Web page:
Be cautious about "slick" advertising and/or deals that sound "too good to be true." Remember, they usually are. There is a lot of competition resulting in a great deal of advertising and bidding for your business. Do your homework.

Will insurance pay for my surgery?

Most insurance plans do not cover LASIK and PRK, as they are deemed elective surgeries. However, flexible benefits programs generally cover laser vision correction. You may choose from a variety of payment options. Payment by credit card is also accepted.

The Food and Drug Administration's advice about Laser Vision Correction

When is LASIK not for me? You are probably NOT a good candidate for refractive surgery if:

  • You are not a risk taker. Certain complications are unavoidable in a percentage of patients, and there are no long-term data available for current procedures.
  • It will jeopardize your career. Some jobs prohibit certain refractive procedures. Be sure to check with your employer/professional society/military service before undergoing any procedure.
  • Cost is an issue. Most medical insurance will not pay for refractive surgery. Although the cost is coming down, it is still significant.
  • You required a change in your contact lens or glasses prescription in the past year. This is called refractive instability. Patients who are:
    • In their early 20s or younger,
    • Whose hormones are fluctuating due to disease such as diabetes,
    • Who are pregnant or breast feeding, or
    • Who are taking medications that may cause fluctuations in vision,

 

are more likely to have refractive instability and should discuss the possible additional risks with their doctor.

  • You have a disease or are on medications that may affect wound healing. Certain conditions, such as autoimmune diseases (e.g., lupus, rheumatoid arthritis), immunodeficiency states (e.g., HIV) and diabetes, and some medications (e.g., retinoic acid and steroids) may prevent proper healing after a refractive procedure.
  • You actively participate in contact sports. You participate in boxing, wrestling, martial arts or other activities in which blows to the face and eyes are a normal occurrence. PRK may be a better option for you as there is no risk of flap dislocations with facial/ocular injury.
  • You are not an adult. Currently, no lasers are approved for LASIK on persons under the age of 18.

 

Precautions

The safety and effectiveness of refractive procedures has not been determined in patients with some diseases. Discuss with your doctor if you have a history of any of the following:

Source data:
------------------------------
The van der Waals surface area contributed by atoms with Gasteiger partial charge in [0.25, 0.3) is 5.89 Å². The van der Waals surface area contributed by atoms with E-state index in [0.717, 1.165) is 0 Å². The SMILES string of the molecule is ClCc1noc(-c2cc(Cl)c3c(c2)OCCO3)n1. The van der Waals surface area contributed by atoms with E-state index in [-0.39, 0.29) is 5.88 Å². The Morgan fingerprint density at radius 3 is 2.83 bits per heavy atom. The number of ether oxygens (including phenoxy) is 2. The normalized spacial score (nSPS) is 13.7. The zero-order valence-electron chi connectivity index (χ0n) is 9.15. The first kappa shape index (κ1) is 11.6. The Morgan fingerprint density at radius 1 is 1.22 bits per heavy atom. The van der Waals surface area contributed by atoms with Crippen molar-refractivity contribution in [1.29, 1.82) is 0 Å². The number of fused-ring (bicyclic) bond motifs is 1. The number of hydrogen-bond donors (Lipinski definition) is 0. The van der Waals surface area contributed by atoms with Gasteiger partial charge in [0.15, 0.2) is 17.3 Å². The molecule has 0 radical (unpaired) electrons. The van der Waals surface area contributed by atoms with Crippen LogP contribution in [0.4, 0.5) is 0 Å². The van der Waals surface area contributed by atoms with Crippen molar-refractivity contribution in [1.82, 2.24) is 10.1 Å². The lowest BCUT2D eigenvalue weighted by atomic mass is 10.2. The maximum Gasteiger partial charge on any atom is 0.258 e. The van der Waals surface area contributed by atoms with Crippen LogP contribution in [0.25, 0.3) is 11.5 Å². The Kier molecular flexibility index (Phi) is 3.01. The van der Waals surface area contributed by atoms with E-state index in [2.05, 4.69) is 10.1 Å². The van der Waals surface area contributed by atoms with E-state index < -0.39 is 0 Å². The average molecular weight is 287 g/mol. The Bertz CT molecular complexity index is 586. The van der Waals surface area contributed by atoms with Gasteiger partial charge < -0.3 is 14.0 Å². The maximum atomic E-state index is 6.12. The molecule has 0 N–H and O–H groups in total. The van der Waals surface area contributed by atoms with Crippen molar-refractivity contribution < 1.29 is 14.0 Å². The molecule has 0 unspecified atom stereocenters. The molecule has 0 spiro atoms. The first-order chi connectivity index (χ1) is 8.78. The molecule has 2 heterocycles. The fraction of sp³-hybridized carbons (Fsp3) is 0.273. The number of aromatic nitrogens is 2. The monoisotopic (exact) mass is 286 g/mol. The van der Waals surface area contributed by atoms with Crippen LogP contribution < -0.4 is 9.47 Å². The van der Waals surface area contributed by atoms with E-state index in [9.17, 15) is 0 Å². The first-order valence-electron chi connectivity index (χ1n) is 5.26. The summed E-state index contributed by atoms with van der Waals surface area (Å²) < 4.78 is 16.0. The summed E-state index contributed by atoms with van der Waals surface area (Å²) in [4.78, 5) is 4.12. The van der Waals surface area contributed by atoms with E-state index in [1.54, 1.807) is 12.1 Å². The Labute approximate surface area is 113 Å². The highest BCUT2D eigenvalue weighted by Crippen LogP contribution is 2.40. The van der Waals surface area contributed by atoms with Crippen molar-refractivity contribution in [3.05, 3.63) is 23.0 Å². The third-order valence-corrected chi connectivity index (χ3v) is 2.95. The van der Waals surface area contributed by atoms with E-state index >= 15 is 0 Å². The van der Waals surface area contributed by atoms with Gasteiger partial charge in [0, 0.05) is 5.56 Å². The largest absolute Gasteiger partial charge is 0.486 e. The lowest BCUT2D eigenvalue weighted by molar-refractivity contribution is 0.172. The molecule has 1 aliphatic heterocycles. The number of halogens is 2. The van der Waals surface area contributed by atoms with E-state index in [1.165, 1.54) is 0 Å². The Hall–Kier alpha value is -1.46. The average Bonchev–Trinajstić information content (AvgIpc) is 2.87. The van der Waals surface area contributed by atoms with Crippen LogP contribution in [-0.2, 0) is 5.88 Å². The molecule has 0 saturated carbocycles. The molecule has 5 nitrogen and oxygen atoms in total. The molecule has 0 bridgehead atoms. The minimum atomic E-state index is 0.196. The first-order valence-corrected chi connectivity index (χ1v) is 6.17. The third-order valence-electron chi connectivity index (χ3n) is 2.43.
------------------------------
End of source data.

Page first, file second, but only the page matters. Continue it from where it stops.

• Herpes simplex or Herpes zoster (shingles) involving the eye area.
  • Glaucoma, glaucoma suspect, or ocular hypertension.
  • Eye diseases, such as uveitis/iritis (inflammations of the eye)
  • Eye injuries or previous eye surgeries.

 

Other Risk Factors

Your doctor should screen you for the following conditions or indicators of risk:

  • Blepharitis. Inflammation of the eyelids with crusting of the eyelashes, that may increase the risk of infection or inflammation of the cornea after LASIK.
  • Large pupils. Make sure this evaluation is done in a dark room. Although anyone may have large pupils, younger patients and patients on certain medications may be particularly prone to having large pupils under dim lighting conditions. This can cause symptoms such as glare, halos, starbursts, and ghost images (double vision) after surgery. In some patients these symptoms may be debilitating. For example, a patient may no longer be able to drive a car at night or in certain weather conditions, such as fog.
  • Thin Corneas. The cornea is the thin clear covering of the eye that is in front of the iris, the colored part of the eye. Most refractive procedures change the eye’s focusing power by reshaping the cornea (for example, by removing tissue). Performing a refractive procedure on a cornea that is too thin may result in blinding complications.
  • Previous refractive surgery (e.g., radial keratotomy, PRK, LASIK). Additional refractive surgery may not be recommended. The decision to have additional refractive surgery must be made in consultation with your doctor after careful consideration of your unique situation.
  • Dry Eyes. PRK and LASIK surgery may aggravate this condition.